Eating Disorders and Trauma: Journaling for Recovery

Eating Disorders and Trauma: Journaling for Recovery

I’d like to introduce you to Erica Faulhaber, who is a Licensed Professional Counselor Candidate and an EDIT™ Certified III – Eating Disorder Treatment Clinician. I supervised Erica while she was working with me at my previous office location in Denver. She is a knowledgeable and compassionate therapist, who specializes in trauma recovery. You can contact Erica with any comments or questions, including how to get started with individual sessions (see bottom of article).
– Dr. Dorie

Journaling can offer a cathartic release from issues you are going through in life and also what you are experiencing in therapy – whether it is for eating disorders and trauma, or something else. During therapy sessions with me, clients often bring a notebook or ask for a notepad to write down key points or homework. I also encourage clients to be open to journaling outside of the therapy office. Eating disorders and trauma(s) can elicit a myriad of unanswered questions in which continuous exploration is necessary. So why not keep that notebook or journal handy to document your journey, including triumphs and struggles? Approach journaling with curiosity by becoming a detective on your own life.

Too many people overthink the process of journaling, and feel a pressure to write a specific number of words or paragraphs, but it’s much simpler than that. Push aside that critical voice that shouts,  “You cannot write,” “You have awful grammar or punctuation,” or, “Your journaling needs to be perfect.” Be raw! Let it go! Take a few deep breaths and mindful moments, then write down simple one-word answers. If words do not come naturally, you can jot down a picture to answer each question you come up with. Here are a few journal prompts to get you started:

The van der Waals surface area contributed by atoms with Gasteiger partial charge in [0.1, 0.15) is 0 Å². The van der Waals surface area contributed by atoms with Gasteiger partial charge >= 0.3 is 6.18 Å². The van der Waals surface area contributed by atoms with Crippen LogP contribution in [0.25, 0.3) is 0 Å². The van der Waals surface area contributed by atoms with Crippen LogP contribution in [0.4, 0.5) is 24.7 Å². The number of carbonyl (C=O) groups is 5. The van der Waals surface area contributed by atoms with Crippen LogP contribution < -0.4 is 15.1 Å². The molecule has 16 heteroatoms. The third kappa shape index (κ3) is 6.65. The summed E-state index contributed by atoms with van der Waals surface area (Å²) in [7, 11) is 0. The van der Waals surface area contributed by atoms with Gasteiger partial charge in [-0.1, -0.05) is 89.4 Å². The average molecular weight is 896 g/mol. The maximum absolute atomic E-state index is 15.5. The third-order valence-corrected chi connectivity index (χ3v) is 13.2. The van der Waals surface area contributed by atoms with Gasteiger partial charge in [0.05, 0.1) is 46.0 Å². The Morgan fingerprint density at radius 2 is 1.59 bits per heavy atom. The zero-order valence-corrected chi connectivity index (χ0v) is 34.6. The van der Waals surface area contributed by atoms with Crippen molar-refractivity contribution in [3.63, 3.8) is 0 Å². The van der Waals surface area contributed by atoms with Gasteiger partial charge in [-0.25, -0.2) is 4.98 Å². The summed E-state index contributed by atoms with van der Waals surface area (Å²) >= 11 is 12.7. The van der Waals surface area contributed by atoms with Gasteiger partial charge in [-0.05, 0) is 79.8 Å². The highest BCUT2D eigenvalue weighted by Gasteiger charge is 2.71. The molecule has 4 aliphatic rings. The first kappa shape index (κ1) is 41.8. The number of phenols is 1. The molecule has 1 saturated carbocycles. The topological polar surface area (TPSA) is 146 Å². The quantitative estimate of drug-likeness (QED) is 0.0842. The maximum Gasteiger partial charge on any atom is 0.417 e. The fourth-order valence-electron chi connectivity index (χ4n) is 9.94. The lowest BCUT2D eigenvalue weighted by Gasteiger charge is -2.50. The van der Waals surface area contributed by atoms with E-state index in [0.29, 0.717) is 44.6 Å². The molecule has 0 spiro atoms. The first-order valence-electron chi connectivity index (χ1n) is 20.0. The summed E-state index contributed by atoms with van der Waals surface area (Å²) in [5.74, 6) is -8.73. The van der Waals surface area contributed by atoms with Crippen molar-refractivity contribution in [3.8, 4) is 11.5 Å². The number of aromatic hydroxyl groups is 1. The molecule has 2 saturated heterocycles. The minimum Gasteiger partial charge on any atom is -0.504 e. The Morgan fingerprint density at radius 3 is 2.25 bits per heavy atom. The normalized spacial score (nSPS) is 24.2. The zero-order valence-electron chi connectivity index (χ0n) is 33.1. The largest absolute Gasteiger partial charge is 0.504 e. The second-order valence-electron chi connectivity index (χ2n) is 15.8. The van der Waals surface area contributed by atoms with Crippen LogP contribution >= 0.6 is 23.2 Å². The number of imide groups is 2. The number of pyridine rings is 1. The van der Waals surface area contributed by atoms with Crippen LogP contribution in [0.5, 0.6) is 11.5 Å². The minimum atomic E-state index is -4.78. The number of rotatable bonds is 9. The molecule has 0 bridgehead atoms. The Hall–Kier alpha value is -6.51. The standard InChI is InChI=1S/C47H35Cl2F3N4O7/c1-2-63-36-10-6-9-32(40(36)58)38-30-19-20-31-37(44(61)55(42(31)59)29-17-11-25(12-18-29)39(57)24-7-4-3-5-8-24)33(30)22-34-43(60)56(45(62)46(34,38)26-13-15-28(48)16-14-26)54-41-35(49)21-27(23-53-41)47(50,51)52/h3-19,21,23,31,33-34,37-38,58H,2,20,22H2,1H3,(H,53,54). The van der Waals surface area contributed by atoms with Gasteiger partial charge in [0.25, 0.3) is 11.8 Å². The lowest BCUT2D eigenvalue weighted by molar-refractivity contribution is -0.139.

1. I am…
  2. I need…
  3. I love…
  4. I want more of…
  5. I want less of…
  6. I enjoy…
  7. I see…
  8. I smell…
  9. I feel…
  10. I taste…
  11. I think…
  12. I believe…
  13. I wish…
  14. I wonder…
  15. I fear…
  16. I am learning…
  17. I am grateful for…

Start small and remember nobody is looking at this unless you share it with him or her. Take comfort in knowing you have the control and the content can be whatever you want it to be. There are no hard-fast rules with journaling – it is another outlet for you to release whatever is coming up inside for you. For eating disorders and trauma recovery, try journaling to liberate your thoughts, emotions and behaviors when needed.

© Erica Faulhaber 2016 – this blog article may be shared in its entirety, including copyright and contact information. Reprint only with permission from the author. Article adapted and reprinted by Positive Pathways, PLLC with permission.

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Want to explore trauma recovery? Contact Erica Faulhaber, MA, LPCC – the author of this blog article. Erica is an EDIT™ Certified III – Eating Disorder Treatment Clinician, and has a specialty in trauma recovery at her office in Lakewood, Colorado. EMAIL ERICA

Interested in a FREE consultation with Dr. Dorie? Dr. Dorie is passionate about her method of Eating Disorder Intuitive Therapy (EDIT)™ to help people overcome eating disorders and addictions.  She provides customized counseling for eating disorders and alcohol / drug addiction at her Positive Pathways treatment center in Evergreen, Colorado – and EDIT™ eating disorder training and certification for coaches and clinicians worldwide. CALL 303-494-1975EMAIL DR. DORIE